Just over a year ago, Covid-19 began a major transformation of the reality we knew. Over the course of the pandemic, “the futuristic, extreme and dystopian fictions of empty cities have become possible, even common, forms”, he points out. Andrea Giunta. In the curator's view, some important questions are thrown at us by the health crisis and this world we find ourselves in: What will the post-pandemic art be? And what is this world to which we want to return? Curated by Giunta, the exhibition When the world changes. Questions about art and feminism focuses on the construction of this new sociability, from a particular perspective.
Bringing together the work of five international artists, the show addresses the state of affairs and takes investigations into identity, women and the construction of new possible realities to the Kirchner Cultural Center, in Buenos Aires (Argentina). “Feminism brings together a critical matrix that proposes to rethink the ways in which we know the world, instruments to understand contemporaneity, imaginaries of the future”, writes Giunta in her curatorial text.
Em When the world changes, the Brazilian Aline Motta, the Spanish Esther Ferrer, the American-Dominican Joiri Minaya, the Uruguayan Pau Delgado Iglesias and the Chilean Sebastián Calfuqueo propose different reflections, linked to the agendas of contemporary feminism. The discussions cross disciplines, when addressing gender issues and violence against women linked to reflections on the relationship between humans and nature, the legacies of slavery in Latin America, in the diasporas and the massacres (colonial and contemporary), collecting traditions and expanding concepts.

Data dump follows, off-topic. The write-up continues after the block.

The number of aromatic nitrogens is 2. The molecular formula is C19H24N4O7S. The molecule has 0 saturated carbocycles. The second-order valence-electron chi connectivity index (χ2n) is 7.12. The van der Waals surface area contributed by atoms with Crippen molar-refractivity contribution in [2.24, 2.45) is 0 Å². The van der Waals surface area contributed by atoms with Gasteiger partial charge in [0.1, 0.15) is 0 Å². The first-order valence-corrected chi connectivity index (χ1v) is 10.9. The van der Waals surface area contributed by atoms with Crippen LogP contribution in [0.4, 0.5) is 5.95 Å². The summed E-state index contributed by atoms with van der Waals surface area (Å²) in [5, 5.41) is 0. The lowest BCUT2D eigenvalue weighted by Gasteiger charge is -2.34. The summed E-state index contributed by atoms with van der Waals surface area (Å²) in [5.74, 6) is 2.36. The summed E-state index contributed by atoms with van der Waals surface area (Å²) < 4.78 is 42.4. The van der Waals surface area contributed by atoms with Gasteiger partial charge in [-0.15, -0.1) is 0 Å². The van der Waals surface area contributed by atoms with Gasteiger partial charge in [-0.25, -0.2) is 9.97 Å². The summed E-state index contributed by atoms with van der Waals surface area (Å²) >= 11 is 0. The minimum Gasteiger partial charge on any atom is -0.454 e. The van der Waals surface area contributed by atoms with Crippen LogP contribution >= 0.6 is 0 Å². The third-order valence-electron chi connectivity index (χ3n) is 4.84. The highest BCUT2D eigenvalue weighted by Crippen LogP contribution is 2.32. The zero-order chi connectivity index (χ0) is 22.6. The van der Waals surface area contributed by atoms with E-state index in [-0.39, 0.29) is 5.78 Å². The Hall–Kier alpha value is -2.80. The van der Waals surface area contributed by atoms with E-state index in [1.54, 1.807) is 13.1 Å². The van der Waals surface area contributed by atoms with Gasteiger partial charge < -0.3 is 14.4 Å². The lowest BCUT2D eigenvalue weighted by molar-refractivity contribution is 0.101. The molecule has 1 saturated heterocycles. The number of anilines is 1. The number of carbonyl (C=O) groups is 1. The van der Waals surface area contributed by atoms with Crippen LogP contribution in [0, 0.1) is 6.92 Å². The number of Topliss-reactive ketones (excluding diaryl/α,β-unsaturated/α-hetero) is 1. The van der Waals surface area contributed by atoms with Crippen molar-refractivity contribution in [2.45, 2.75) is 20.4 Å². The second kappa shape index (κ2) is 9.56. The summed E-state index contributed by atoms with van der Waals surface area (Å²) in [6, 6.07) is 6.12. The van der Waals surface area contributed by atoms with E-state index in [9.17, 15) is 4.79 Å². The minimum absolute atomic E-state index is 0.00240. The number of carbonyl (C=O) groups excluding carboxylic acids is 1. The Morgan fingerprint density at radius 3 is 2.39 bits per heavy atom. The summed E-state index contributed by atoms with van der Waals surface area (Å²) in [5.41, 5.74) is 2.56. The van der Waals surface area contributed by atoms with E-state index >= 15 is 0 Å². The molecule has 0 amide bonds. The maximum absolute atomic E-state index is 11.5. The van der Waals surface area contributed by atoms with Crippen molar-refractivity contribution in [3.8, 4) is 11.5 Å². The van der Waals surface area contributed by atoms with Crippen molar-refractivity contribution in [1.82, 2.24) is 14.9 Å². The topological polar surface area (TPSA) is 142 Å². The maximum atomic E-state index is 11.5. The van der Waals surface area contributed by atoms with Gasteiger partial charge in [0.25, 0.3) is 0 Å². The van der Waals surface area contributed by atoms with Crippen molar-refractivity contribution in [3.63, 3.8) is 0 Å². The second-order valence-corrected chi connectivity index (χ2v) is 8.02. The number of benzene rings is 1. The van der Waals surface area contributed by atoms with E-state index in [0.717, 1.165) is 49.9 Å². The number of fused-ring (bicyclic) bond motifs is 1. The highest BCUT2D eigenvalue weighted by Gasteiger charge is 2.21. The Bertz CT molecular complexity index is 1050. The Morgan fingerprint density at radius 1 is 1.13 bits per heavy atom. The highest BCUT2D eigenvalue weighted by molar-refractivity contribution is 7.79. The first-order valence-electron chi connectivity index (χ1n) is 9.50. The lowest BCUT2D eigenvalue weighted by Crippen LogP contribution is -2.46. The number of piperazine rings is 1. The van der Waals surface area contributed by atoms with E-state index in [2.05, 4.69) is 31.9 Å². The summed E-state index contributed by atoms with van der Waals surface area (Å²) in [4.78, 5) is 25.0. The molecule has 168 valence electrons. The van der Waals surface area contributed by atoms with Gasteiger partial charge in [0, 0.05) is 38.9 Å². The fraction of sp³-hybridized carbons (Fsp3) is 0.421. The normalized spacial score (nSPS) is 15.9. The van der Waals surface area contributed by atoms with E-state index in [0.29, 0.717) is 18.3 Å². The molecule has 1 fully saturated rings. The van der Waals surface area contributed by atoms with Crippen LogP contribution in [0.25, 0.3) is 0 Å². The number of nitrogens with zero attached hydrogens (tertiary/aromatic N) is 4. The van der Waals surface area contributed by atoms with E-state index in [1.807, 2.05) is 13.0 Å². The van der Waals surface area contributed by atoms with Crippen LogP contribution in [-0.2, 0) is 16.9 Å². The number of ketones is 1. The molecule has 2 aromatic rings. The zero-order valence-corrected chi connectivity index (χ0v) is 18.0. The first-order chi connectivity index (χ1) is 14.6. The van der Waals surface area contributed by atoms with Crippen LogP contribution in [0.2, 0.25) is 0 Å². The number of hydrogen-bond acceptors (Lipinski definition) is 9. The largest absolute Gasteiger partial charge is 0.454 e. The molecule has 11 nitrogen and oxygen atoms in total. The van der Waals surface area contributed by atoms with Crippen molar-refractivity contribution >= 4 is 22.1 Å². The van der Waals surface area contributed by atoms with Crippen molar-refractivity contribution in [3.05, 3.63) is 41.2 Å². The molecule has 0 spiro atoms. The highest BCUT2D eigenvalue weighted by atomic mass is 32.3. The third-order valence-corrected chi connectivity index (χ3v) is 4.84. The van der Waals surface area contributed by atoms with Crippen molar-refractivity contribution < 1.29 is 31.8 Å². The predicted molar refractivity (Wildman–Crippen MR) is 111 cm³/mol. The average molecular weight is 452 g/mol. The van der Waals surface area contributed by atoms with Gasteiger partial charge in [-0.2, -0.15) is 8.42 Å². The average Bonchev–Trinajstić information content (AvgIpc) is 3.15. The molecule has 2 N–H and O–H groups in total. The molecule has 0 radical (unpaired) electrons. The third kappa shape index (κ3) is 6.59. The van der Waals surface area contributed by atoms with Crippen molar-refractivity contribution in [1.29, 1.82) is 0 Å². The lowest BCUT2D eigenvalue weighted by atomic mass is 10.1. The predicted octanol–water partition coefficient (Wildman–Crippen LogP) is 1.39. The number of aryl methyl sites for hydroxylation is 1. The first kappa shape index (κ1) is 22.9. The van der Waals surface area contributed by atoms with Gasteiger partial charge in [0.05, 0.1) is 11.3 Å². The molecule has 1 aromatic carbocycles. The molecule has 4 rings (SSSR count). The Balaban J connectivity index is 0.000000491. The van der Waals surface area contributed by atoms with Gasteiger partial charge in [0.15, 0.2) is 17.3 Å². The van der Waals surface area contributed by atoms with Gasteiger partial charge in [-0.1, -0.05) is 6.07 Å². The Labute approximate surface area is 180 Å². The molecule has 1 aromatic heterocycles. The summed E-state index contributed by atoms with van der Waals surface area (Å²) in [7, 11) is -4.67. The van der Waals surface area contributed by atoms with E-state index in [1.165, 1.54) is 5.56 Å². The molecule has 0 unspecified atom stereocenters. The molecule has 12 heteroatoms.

“Although they were carried out before the pandemic, the works in this exhibition propose ethical, aesthetic, conceptual and political strategies from which we can rethink. As an expression of parallel, de-normative and alternative thinking, art expands the ways of understanding the world”, concludes Andrea Giunta.
When the world changes. Questions about art and feminism
Kirchner Cultural Center – Sarmiento 151, C1041 Buenos Aires, Argentina.
Admission is free and the visit is made by prior appointment on the institution's website (click here)